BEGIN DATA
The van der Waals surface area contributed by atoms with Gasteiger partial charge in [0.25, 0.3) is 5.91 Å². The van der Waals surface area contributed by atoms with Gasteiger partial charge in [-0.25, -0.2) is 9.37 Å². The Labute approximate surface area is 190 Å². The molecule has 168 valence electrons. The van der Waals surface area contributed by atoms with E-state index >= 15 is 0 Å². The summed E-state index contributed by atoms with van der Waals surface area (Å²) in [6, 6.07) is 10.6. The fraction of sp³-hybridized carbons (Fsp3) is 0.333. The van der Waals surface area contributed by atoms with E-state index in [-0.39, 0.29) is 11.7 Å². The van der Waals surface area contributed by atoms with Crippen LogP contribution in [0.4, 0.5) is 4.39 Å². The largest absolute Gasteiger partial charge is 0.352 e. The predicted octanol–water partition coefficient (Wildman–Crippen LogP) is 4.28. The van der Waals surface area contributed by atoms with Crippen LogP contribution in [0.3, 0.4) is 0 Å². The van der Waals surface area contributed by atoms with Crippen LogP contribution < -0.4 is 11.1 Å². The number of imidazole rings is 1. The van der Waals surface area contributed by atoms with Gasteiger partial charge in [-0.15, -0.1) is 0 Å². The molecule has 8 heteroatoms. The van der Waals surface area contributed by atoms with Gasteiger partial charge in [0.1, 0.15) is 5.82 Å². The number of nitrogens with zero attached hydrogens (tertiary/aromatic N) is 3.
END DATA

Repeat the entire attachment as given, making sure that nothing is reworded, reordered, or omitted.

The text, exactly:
The van der Waals surface area contributed by atoms with Gasteiger partial charge in [0.25, 0.3) is 5.91 Å². The van der Waals surface area contributed by atoms with Gasteiger partial charge in [-0.25, -0.2) is 9.37 Å². The Labute approximate surface area is 190 Å². The molecule has 168 valence electrons. The van der Waals surface area contributed by atoms with E-state index >= 15 is 0 Å². The summed E-state index contributed by atoms with van der Waals surface area (Å²) in [6, 6.07) is 10.6. The fraction of sp³-hybridized carbons (Fsp3) is 0.333. The van der Waals surface area contributed by atoms with E-state index in [-0.39, 0.29) is 11.7 Å². The van der Waals surface area contributed by atoms with Crippen LogP contribution in [0.4, 0.5) is 4.39 Å². The largest absolute Gasteiger partial charge is 0.352 e. The predicted octanol–water partition coefficient (Wildman–Crippen LogP) is 4.28. The van der Waals surface area contributed by atoms with Crippen LogP contribution in [0.3, 0.4) is 0 Å². The van der Waals surface area contributed by atoms with Crippen LogP contribution < -0.4 is 11.1 Å². The number of imidazole rings is 1. The van der Waals surface area contributed by atoms with Gasteiger partial charge in [-0.15, -0.1) is 0 Å². The molecule has 8 heteroatoms. The van der Waals surface area contributed by atoms with Gasteiger partial charge in [0.1, 0.15) is 5.82 Å². The number of nitrogens with zero attached hydrogens (tertiary/aromatic N) is 3.